October 13, 2004

The last debate live-blog of the presidential campaign.

Okay, I'm getting set up now for the big live-blog of the last debate. I've been pre-linked by Instapundit (thanks and best wishes for his dad) and I've already seen the day's traffic level shoot up, even though I can't be live-blogging yet. It hasn't started. Keeping to my standard form, I'll number the paragraphs to indicate the updates, starting a new number after each upload. I'm going au naturel tonight--i.e., no TiVo pausing--just straight live blogging--and not just so N.Z. Bear won't call me a sissy. I'm doing it because I'm weary--weary I tell you!--of all this ersatz debating. If I eschew TiVo, the ordeal will necessarily end in ninety minutes. You start TiVo-pausing and you can find yourself still struggling to get to the finish line three hours later. I'm not so interested in recording the details of the domestic policy disputes anyway, for reasons blogged about earlier today. So I'll just observe what I observe as the real-time minutes click by. I am not looking to find fault and run anybody down or plump anybody up. I'll honestly or humorously pass along the observations I happen to make.

1. Back to the clunky, oak-grained lecterns. Bush winks. Kerry's looking happy. Will our children live in a secure world? Kerry: Yes. Bush looks bright red on a broadcast channel and I switch to CNN and he isn't bright red anymore. Kerry is blaming Bush for any existing unsafeness (the ports and the cargo hold again). Bush also says we can be safe, unsurprisingly, and he's got a strategy for making us safe. Bush seems a bit jazzed up.

2. A question about the flu vaccine shortage gets Bush talking about tort reform and Kerry talking about health care reform. Bush is smiling a lot, and the left side of his mouth nevertheless turns down oddly. A glob of foam forms on the right side of his mouth! Yikes! That's really going to lose the women's vote. [UPDATE: the NYT and the WaPo take note of this, and only this, observation and I react to that attention here. Belmont Club also links to this observation, and I discuss that here.]

3. Taxes. Didn't listen, sorry. Jobs. Kerry doesn't like that Bush talked about education when asked about jobs. He makes an analogy between Bush and Tony Soprano, but he's speaking quickly and I don't quite pick it up. Another jobs question: maybe the President doesn't have that much control over jobs. Kerry says it's not all the President's fault, but Bush, of course, nevertheless has many faults that have resulted in the loss of jobs. Kerry's left eyelid is sagging. There's a lot of policy spewing right now. Bush: "wooo!" That's kind of how I felt. Bush slowly spells out the tax advantages he's given people. When you have more money in your pocket, you're able to buy things you want--I agree! I really doubt if many people would stick around to watch this.

4. Homosexuality: do you think it's a choice? Bush: I don't know. Tolerance is important, he says carefully, then launches into an explanation of why he's doesn't want courts to impose gay marriage on the country. Kerry firmly states that homosexuality is not a choice and spends a creepy amount of time re-informing us that Cheney's daughter is a lesbian (so what?) and that it's not a choice for her. He expresses trust in the restraint of the courts.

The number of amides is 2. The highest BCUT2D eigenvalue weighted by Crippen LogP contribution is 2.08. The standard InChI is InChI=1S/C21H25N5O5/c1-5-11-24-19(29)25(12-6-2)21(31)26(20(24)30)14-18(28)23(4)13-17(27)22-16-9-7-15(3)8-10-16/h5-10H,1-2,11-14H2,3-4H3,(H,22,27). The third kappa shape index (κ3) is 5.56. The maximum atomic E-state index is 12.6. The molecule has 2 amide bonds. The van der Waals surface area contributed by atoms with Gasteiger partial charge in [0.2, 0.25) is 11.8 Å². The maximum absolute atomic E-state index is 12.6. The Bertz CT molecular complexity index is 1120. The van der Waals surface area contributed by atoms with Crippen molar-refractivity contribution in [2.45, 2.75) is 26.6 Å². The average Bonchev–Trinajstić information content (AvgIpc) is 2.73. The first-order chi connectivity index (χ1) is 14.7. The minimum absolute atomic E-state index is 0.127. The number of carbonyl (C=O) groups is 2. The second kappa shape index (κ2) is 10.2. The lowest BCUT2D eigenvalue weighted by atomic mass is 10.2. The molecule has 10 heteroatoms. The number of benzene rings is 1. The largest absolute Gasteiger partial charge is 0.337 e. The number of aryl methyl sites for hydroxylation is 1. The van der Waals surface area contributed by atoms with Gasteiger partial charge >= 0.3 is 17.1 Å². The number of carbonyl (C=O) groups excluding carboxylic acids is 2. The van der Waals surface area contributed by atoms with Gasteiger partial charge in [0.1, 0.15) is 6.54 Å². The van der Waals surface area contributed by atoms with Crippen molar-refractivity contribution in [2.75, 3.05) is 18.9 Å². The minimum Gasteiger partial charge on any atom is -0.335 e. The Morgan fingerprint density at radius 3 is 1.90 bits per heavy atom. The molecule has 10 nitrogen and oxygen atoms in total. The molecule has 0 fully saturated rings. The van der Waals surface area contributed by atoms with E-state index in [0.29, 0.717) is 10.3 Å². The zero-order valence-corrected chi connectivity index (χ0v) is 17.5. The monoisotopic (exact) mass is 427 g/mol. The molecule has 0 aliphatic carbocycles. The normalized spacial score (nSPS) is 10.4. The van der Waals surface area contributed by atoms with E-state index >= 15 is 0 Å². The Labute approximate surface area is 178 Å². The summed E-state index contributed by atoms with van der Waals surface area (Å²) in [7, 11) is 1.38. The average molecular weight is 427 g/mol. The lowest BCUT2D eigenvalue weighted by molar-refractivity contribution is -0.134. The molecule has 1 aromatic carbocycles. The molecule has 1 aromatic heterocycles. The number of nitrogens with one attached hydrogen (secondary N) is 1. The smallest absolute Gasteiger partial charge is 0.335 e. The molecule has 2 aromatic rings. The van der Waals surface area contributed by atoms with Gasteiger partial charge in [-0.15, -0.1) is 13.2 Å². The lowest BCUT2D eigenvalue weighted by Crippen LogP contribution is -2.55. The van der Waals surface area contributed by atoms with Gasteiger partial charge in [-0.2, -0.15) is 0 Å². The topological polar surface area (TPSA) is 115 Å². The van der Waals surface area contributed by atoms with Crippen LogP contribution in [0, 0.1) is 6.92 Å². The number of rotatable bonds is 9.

5. Abortion. Kerry repeats his position that he opposes abortion as an "article of faith" but can't impose it on others. He also says "faith without works is dead." He asserts that his public service is God's work, but he also supports the right to choose. A hard set of beliefs to fit together, but I think decent people do fit them together, though it's hard for abortion opponents to accept. Bush repeats his "culture of life" way of speaking about abortion. Unlike Kerry, Bush does not bring in religion, except to the extent that it is implied by the concept of "a culture of life."

6. Health care costs. Bush does a lively presentation of his proposals here. Kerry blames Bush for higher health care costs because a bill in Congress was blocked (but earlier he complained that Bush has never used his veto). Bush: Kerry has no record of leadership on health care--after so many years in the Senate. Kerry is able to cite an example of a health care bill of his, so Bush is misleading us again, he says.

7. Still with the health care costs. Kerry is reeling out a lot of proposals that sound pretty good, but that I am in no position to evaluate right now. Bush starts to insult the news media, then stops himself. That was sloppy. Bush points out the fundamental difference between him and Kerry: Kerry will move us to a government-run health care system and urges us to reject that. It will leave us with poor quality health care. Kerry responds that he isn't proposing a government run program. It's hard to tell if he is or not. Again, we're hearing a torrent of policy, and I think this is off-putting to most people. They're talking about insurance really. Don't you want to run when someone starts talking insurance at you? Not that it isn't important....

8. Saving social security. Bush says he will and explains various plans. Kerry objects to the part about letting young people set up separate accounts. He warns us of a two trillion dollar hole in social security. Somehow this makes Bush laugh. Kerry claims to be the fiscal responsibility candidate. And he won't cut benefits. Lots of promises. The key question is which candidate is inspiring more trust, because we really can't evaluate the proposals themselves. In this effort, Kerry presents himself as a competent problem solver, and Bush tries to warn us that Kerry will do those things liberals do.